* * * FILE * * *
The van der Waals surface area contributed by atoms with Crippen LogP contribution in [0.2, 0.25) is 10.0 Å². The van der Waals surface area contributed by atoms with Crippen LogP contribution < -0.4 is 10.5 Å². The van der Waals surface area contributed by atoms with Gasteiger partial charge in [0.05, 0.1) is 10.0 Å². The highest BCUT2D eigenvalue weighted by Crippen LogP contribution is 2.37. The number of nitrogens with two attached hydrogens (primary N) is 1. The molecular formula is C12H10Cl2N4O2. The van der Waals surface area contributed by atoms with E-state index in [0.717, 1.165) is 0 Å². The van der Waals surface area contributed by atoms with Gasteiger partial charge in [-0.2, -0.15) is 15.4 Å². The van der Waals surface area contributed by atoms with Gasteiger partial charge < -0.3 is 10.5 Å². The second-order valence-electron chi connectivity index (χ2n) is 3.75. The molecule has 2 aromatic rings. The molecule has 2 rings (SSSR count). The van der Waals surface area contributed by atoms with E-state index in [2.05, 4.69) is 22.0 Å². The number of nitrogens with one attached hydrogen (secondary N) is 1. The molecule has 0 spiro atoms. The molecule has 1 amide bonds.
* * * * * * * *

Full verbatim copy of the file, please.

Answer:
The van der Waals surface area contributed by atoms with Crippen LogP contribution in [0.2, 0.25) is 10.0 Å². The van der Waals surface area contributed by atoms with Crippen LogP contribution < -0.4 is 10.5 Å². The van der Waals surface area contributed by atoms with Gasteiger partial charge in [0.05, 0.1) is 10.0 Å². The highest BCUT2D eigenvalue weighted by Crippen LogP contribution is 2.37. The number of nitrogens with two attached hydrogens (primary N) is 1. The molecular formula is C12H10Cl2N4O2. The van der Waals surface area contributed by atoms with E-state index in [0.717, 1.165) is 0 Å². The van der Waals surface area contributed by atoms with Gasteiger partial charge in [-0.2, -0.15) is 15.4 Å². The van der Waals surface area contributed by atoms with Gasteiger partial charge < -0.3 is 10.5 Å². The second-order valence-electron chi connectivity index (χ2n) is 3.75. The molecule has 2 aromatic rings. The molecule has 2 rings (SSSR count). The van der Waals surface area contributed by atoms with E-state index in [2.05, 4.69) is 22.0 Å². The number of nitrogens with one attached hydrogen (secondary N) is 1. The molecule has 0 spiro atoms. The molecule has 1 amide bonds.